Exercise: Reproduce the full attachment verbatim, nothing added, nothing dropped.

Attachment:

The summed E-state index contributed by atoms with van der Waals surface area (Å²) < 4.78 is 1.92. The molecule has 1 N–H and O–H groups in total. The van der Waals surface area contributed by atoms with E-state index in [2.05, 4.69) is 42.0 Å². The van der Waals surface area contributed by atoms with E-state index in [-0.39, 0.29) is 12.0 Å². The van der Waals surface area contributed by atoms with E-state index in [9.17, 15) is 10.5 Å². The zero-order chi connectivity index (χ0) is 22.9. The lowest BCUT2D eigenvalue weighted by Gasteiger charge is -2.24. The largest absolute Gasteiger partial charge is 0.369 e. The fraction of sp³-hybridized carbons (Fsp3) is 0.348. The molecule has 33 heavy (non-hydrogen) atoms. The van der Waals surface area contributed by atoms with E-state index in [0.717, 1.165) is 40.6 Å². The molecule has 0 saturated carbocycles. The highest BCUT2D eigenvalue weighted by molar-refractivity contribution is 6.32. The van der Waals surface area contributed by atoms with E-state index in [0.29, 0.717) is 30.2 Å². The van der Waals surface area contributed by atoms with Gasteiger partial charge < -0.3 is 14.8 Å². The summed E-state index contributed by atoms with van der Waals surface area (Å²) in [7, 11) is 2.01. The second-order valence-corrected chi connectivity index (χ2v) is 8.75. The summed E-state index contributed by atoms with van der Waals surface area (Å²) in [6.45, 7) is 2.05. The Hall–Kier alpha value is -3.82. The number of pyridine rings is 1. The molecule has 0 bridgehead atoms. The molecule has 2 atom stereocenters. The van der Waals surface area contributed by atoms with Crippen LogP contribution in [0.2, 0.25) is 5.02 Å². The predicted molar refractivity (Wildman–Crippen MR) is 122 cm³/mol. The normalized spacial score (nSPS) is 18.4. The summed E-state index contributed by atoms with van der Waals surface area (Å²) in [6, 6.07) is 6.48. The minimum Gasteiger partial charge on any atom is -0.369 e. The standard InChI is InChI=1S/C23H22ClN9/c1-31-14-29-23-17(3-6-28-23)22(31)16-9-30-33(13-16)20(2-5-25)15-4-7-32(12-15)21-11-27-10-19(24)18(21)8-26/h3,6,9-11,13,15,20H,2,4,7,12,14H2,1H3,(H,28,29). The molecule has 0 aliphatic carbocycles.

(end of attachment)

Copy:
The summed E-state index contributed by atoms with van der Waals surface area (Å²) < 4.78 is 1.92. The molecule has 1 N–H and O–H groups in total. The van der Waals surface area contributed by atoms with E-state index in [2.05, 4.69) is 42.0 Å². The van der Waals surface area contributed by atoms with E-state index in [-0.39, 0.29) is 12.0 Å². The van der Waals surface area contributed by atoms with E-state index in [9.17, 15) is 10.5 Å². The zero-order chi connectivity index (χ0) is 22.9. The lowest BCUT2D eigenvalue weighted by Gasteiger charge is -2.24. The largest absolute Gasteiger partial charge is 0.369 e. The fraction of sp³-hybridized carbons (Fsp3) is 0.348. The molecule has 33 heavy (non-hydrogen) atoms. The van der Waals surface area contributed by atoms with E-state index in [0.717, 1.165) is 40.6 Å². The molecule has 0 saturated carbocycles. The highest BCUT2D eigenvalue weighted by molar-refractivity contribution is 6.32. The van der Waals surface area contributed by atoms with E-state index in [0.29, 0.717) is 30.2 Å². The van der Waals surface area contributed by atoms with Gasteiger partial charge < -0.3 is 14.8 Å². The summed E-state index contributed by atoms with van der Waals surface area (Å²) in [7, 11) is 2.01. The second-order valence-corrected chi connectivity index (χ2v) is 8.75. The summed E-state index contributed by atoms with van der Waals surface area (Å²) in [6.45, 7) is 2.05. The Hall–Kier alpha value is -3.82. The number of pyridine rings is 1. The molecule has 0 bridgehead atoms. The molecule has 2 atom stereocenters. The van der Waals surface area contributed by atoms with Crippen LogP contribution in [0.2, 0.25) is 5.02 Å². The predicted molar refractivity (Wildman–Crippen MR) is 122 cm³/mol. The normalized spacial score (nSPS) is 18.4. The summed E-state index contributed by atoms with van der Waals surface area (Å²) in [6, 6.07) is 6.48. The minimum Gasteiger partial charge on any atom is -0.369 e. The standard InChI is InChI=1S/C23H22ClN9/c1-31-14-29-23-17(3-6-28-23)22(31)16-9-30-33(13-16)20(2-5-25)15-4-7-32(12-15)21-11-27-10-19(24)18(21)8-26/h3,6,9-11,13,15,20H,2,4,7,12,14H2,1H3,(H,28,29). The molecule has 0 aliphatic carbocycles.